Gan, B., Menkhoff, T., & Smith, R. (2015, Oct). Enhancing students' learning process through interactive digital media: New opportunities for collaborative learning. Computers in Human Behaviour, 51(Part B), 652-663. DOI: 10.1016/j.chb.2014.12.048.
Gyllensten, K., Palmer, S., Nilsson, E.-K., Regnér, A. M., & Frodi, A. (2010). Experiences of cognitive coaching: A qualitative study. International Coaching Psychology Review, 5(2), 98-108.
Hamilton-Jones, B. M. & Vail, C. O. (2014). Preparing special educators for collaboration in the classroom preservice teachers' beliefs and perspectives. International Journal of Special Education, 29(1), 76-86.
Henry Aiyana G. (May, 2012). Cognitive coaching: An examination of the reflective journaling of teacher candidates (Dissertation).
Hutchinson, T. L. & Goodin, H. J. (2012). Nursing student anxiety as a context for teaching/learning: American holistic nurses association. Journal of Holistic Nursing, XX(X), 1-6. DOI:10.1177/0898010112462067.
Johnson, D. W. & Johnson, R. T. (2017, July). The use of cooperative procedures in teacher education and professional development. Journal of Education for Teaching, 43(3), 284-295. DOI:10.1080/02607476.2017.1328023.
Kojima, H. (2012). Positive interdependence for teacher and learner autonomy: The case of the CARTA program. Realizing Autonomy, 167-181. DOI: 10.1057/9780230358485_12.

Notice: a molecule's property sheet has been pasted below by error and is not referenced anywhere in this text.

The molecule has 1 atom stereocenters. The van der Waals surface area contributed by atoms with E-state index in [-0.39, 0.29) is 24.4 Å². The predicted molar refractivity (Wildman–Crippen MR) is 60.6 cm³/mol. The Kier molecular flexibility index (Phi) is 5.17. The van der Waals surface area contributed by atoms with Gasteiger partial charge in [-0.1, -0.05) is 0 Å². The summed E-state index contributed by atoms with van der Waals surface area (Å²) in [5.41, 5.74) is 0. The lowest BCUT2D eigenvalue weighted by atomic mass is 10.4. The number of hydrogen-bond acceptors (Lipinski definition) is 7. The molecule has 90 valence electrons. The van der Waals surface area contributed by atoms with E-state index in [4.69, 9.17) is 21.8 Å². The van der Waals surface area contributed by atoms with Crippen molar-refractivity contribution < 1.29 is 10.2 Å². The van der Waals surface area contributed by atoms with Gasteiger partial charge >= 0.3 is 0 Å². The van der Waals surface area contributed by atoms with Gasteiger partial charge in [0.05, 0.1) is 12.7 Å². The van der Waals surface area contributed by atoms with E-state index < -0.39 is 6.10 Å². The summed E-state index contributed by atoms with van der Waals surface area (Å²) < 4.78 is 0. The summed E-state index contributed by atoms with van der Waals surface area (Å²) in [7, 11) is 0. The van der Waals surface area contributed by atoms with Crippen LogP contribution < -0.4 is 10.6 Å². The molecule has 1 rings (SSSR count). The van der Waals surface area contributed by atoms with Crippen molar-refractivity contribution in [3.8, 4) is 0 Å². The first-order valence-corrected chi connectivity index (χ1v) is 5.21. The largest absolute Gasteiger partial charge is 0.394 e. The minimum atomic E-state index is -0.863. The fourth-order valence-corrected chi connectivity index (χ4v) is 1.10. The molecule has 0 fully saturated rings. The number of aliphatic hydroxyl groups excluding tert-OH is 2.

Lazar, A. M. (2019). Who is studying in groups or why? Faculty Teaching Excellence Program: Office of Academic Affairs, University of Colorado at Boulder, Number 47.
Lofthouse, R., Leat, D. & Towler, C. (2010). Coaching for teaching and learning: A practical guide for schools. Available at: https://assets.publishing.service.gov.uk/government/uploads/system/uploads/attachment_data/file/327944/coaching-for-teaching-and-learning.pdf.
Lieberman, A. (1990). Schools as collaborative cultures: Creating the future now. 264. Available at: https://files.eric.ed.gov/fulltext/ED333064.pdf.
Mills, M., Riele, K. T., McGregor, G., & Baroutsis, A. (2017, Jan). Teaching in alternative and flexible education settings. Teacher Education, 8-11. DOI: 10.1080/10476210.2016.1263613
Mockler, N. (2005, Dec). Trans/forming teachers: New professional learning and transformative teacher professionalism. Journal of In-service Education, 1-9. DOI:10.1080/13674580500200380.
Newell-McLymont, E. F. (2015). A course outline. Available at: Northern Caribbean University EDCI570 Aeorion.
Napolitano, C. S. & Henderson, L. J. (2011). The leadership odyssey: A self-development guide to new skills for new times. San Francisco, CA: Jossey-Bass.
Showers, B. & Joyce, B. (1996). Educational leadership: Improving professional practice. Available at: http://www.ascd.org/publications/educational-leadership/mar96/vol53/num06/The-Evolution-of-Peer-Coaching.aspx.
Southeastern Louisiana University. (2019). Critical analysis. Available at: https://www2.southeastern.edu/Academics/Faculty/elejeune/critique.htm.
Tierney, R. D. (2006, Nov). Changing practices: Influences on classroom assessment. Assessment in Education, 13(3), 239–264. DOI: 10.1080/09695940601035387.
Viggiani, P. A. & Bailey, C. (2002, Sep). Social worker-teacher collaboration in the classroom: Help for elementary students at risk of failure. DOI: 10.1177/1049731502012005002.
Walsh, S. (2006). Talking the talk of the TESOL classroom. ELT Journal, 60(2), 133-141.
Copyright (c) 2021 International Journal of Engineering and Management Research
This work is licensed under a Creative Commons Attribution-NonCommercial-NoDerivatives 4.0 International License.